Make yourself a cuppa and sit down to enjoy the Evaluation Associates | Te Huinga Kākākura Mātauranga blog library, a treasure trove of educational insights from our team.
“Let’s get clear, the future just kicked the door down.”
Effective leaders build a school culture that ensures all learners experience equity and excellence. A culture where diversity is a strength, all are valued, and everyone grows. A culture where the right problems are identified, clarified, and where agreed solutions benefit all.
I was asked recently by a secondary middle leader what professional learning I could recommend as he was keen to start applying for senior leadership positions. Ongoing professional learning is an important part of any teacher’s life, just as learning on the job is important.
When working with school leaders and teachers to improve their coaching skills, we find there are usually a few big ‘aha’ moments.
As I reflect on five years as a leadership advisor, and a significant number of days in lockdown during 2020 and 2021, I am prompted to consider the dysfunctional staff relationships within some schools.
Educational leaders are well aware of the importance of enabling teachers to take charge of their own learning in their professional settings.
I have recently reflected on what has shaped my learning and practice around assessment throughout my 40-year career in education.
Vocabulary knowledge and enrichment in Aotearoa NZ secondary classrooms
How ‘open to learning’ are you?
Tēnei rā te mihi maioha ki a koutou i runga anō i ngā tini āhuatanga o te wā.
‘How can I know who I am until I see what I do? How can I know what I value until I see where I walk”? Weick, 1995, p 25 (quoted in Leadership for Learning, Issue 1 Winter 2016/17, p4.)
To achieve success, each school in Aotearoa has the autonomy to design and develop their own school-wide systems.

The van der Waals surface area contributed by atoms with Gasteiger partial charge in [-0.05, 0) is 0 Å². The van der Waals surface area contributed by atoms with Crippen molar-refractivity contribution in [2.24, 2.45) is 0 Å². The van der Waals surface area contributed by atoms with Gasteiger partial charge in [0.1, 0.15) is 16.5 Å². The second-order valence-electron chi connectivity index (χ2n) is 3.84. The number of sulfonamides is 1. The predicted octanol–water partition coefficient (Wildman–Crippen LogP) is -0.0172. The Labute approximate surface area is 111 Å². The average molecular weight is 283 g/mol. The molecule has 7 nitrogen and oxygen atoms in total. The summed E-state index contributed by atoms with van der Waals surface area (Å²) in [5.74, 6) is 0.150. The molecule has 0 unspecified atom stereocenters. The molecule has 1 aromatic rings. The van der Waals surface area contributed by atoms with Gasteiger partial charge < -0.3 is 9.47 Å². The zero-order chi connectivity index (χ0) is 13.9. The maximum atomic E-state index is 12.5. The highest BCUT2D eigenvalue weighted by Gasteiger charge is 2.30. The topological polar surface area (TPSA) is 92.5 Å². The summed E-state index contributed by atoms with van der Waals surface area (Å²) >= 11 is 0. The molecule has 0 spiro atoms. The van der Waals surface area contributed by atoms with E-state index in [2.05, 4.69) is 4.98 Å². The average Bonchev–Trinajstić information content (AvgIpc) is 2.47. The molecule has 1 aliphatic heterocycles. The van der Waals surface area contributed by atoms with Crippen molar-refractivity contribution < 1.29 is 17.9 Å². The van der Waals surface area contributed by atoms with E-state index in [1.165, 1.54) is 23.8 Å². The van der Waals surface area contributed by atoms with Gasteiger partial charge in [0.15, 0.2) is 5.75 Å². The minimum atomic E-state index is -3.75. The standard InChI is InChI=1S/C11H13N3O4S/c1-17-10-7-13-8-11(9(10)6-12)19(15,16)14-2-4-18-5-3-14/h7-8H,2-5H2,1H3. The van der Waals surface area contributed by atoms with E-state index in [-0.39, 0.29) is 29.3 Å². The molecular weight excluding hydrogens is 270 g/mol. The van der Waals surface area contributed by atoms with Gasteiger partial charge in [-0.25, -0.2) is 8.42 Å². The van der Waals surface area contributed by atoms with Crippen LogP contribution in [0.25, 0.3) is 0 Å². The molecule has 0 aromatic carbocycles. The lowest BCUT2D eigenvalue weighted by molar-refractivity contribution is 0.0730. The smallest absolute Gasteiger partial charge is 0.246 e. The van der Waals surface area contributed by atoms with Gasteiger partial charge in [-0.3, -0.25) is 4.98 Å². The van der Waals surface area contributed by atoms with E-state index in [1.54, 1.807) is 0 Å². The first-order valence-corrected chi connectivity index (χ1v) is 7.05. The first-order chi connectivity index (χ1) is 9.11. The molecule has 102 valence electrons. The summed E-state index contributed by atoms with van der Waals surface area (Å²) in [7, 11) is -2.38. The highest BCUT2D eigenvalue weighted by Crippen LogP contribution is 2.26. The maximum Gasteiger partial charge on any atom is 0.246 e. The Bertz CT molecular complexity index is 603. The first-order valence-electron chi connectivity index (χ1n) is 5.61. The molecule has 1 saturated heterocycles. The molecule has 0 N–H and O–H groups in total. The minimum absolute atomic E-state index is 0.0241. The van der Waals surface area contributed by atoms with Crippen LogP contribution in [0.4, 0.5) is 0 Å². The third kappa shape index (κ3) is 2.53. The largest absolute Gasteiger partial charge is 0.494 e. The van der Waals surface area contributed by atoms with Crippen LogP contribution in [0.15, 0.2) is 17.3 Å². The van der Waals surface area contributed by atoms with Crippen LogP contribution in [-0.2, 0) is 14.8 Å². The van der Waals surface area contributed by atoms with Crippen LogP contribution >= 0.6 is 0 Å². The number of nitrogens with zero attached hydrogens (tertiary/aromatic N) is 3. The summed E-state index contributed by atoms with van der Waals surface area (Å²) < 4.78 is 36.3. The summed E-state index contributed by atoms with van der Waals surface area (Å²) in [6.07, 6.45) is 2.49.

I'm a country girl. So when I turned 18 and moved to Auckland, it took some adjusting to. One of the biggest challenges was trying to navigate the place. It was huge. I can remember many times driving around, not really knowing how to get to my destination, but hopeful of spotting something familiar, a street name or a landmark. I often got lost, and when I did I would just head towards the sky tower and hope for the best. I relied a lot on remembering things from previous journeys and sheer luck in those early days.
Ko Titirangi tōku maunga
Ko Uawa tōku awa
Ko Kerry ahau
Kia ora koutou. I'm Kerry Tetupu and I have very recently joined the team at Evaluation Associates | Te Huinga Kākākura Mātauranga.
Educational leaders know the importance of creating a learning culture and building a sense of community within their ECE centres, schools, Kāhui Ako and organisations.
If you are a mathematics fanatic, like me, you may also enjoy it for the logical and methodical way problems are solved.
PaCT, the Progress and Consistency Tool, was not readily accepted by the education sector during its early life, because of the link to National Standards.
As I stood in front of my class, sweetly crooning “It's been seven hours and 15 days, since you took your love away...” I thought “How did I get here?” and “Where did it all go wrong?” and my mind drifted back to the day a week before when my Year 10 Social Studies class slumped dispiritedly into my room.
Professional growth cycles (PGC) create an opportunity for leaders to review how teacher professional growth is promoted. Open conversations about what staff value when considering professional growth, and what further support might be appreciated to further develop their practice, are required. Such conversations can ensure PGCs are planned and created ‘with’, rather than ‘done to’ teachers.
As I am new to the Evaluation Associates team, I am drawn almost immediately to Michael Absolum’s touchstone book ‘Clarity in the Classroom’ where the Archway of Teaching and Learning Capabilities is thoroughly explored.